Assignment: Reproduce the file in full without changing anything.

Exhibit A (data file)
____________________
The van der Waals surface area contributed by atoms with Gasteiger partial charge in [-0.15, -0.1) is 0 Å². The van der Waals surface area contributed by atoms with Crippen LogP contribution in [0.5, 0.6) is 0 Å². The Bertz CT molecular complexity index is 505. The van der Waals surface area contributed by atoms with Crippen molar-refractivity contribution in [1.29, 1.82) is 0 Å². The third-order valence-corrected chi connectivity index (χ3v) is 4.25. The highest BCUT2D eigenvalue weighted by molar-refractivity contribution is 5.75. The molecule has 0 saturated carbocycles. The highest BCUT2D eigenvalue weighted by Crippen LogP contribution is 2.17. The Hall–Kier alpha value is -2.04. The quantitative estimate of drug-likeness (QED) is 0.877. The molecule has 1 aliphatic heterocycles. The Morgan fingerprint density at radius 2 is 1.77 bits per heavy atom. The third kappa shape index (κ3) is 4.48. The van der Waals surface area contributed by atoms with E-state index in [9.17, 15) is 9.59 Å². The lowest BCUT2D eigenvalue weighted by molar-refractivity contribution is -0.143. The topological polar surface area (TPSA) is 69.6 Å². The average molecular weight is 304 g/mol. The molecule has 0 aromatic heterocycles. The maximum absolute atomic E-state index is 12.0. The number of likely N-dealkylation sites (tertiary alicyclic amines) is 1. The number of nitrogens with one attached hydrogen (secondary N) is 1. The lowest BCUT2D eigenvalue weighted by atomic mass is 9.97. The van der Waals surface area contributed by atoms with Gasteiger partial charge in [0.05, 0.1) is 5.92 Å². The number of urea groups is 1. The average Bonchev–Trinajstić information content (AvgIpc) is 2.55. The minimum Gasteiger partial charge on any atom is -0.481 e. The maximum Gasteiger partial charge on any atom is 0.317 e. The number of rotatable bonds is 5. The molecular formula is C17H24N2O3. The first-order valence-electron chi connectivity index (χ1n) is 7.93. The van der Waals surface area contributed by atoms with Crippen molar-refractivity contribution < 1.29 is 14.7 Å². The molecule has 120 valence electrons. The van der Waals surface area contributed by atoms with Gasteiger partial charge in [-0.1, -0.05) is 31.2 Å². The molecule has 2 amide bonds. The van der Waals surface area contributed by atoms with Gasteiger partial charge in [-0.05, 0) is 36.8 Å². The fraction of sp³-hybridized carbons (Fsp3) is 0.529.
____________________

The van der Waals surface area contributed by atoms with Gasteiger partial charge in [-0.15, -0.1) is 0 Å². The van der Waals surface area contributed by atoms with Crippen LogP contribution in [0.5, 0.6) is 0 Å². The Bertz CT molecular complexity index is 505. The van der Waals surface area contributed by atoms with Crippen molar-refractivity contribution in [1.29, 1.82) is 0 Å². The third-order valence-corrected chi connectivity index (χ3v) is 4.25. The highest BCUT2D eigenvalue weighted by molar-refractivity contribution is 5.75. The molecule has 0 saturated carbocycles. The highest BCUT2D eigenvalue weighted by Crippen LogP contribution is 2.17. The Hall–Kier alpha value is -2.04. The quantitative estimate of drug-likeness (QED) is 0.877. The molecule has 1 aliphatic heterocycles. The Morgan fingerprint density at radius 2 is 1.77 bits per heavy atom. The third kappa shape index (κ3) is 4.48. The van der Waals surface area contributed by atoms with E-state index in [9.17, 15) is 9.59 Å². The lowest BCUT2D eigenvalue weighted by molar-refractivity contribution is -0.143. The topological polar surface area (TPSA) is 69.6 Å². The average molecular weight is 304 g/mol. The molecule has 0 aromatic heterocycles. The maximum absolute atomic E-state index is 12.0. The number of likely N-dealkylation sites (tertiary alicyclic amines) is 1. The number of nitrogens with one attached hydrogen (secondary N) is 1. The lowest BCUT2D eigenvalue weighted by atomic mass is 9.97. The van der Waals surface area contributed by atoms with Gasteiger partial charge in [0.05, 0.1) is 5.92 Å². The number of urea groups is 1. The average Bonchev–Trinajstić information content (AvgIpc) is 2.55. The minimum Gasteiger partial charge on any atom is -0.481 e. The maximum Gasteiger partial charge on any atom is 0.317 e. The number of rotatable bonds is 5. The molecular formula is C17H24N2O3. The first-order valence-electron chi connectivity index (χ1n) is 7.93. The van der Waals surface area contributed by atoms with Crippen molar-refractivity contribution < 1.29 is 14.7 Å². The molecule has 120 valence electrons. The van der Waals surface area contributed by atoms with Gasteiger partial charge in [-0.1, -0.05) is 31.2 Å². The molecule has 2 amide bonds. The van der Waals surface area contributed by atoms with Gasteiger partial charge in [-0.05, 0) is 36.8 Å². The fraction of sp³-hybridized carbons (Fsp3) is 0.529.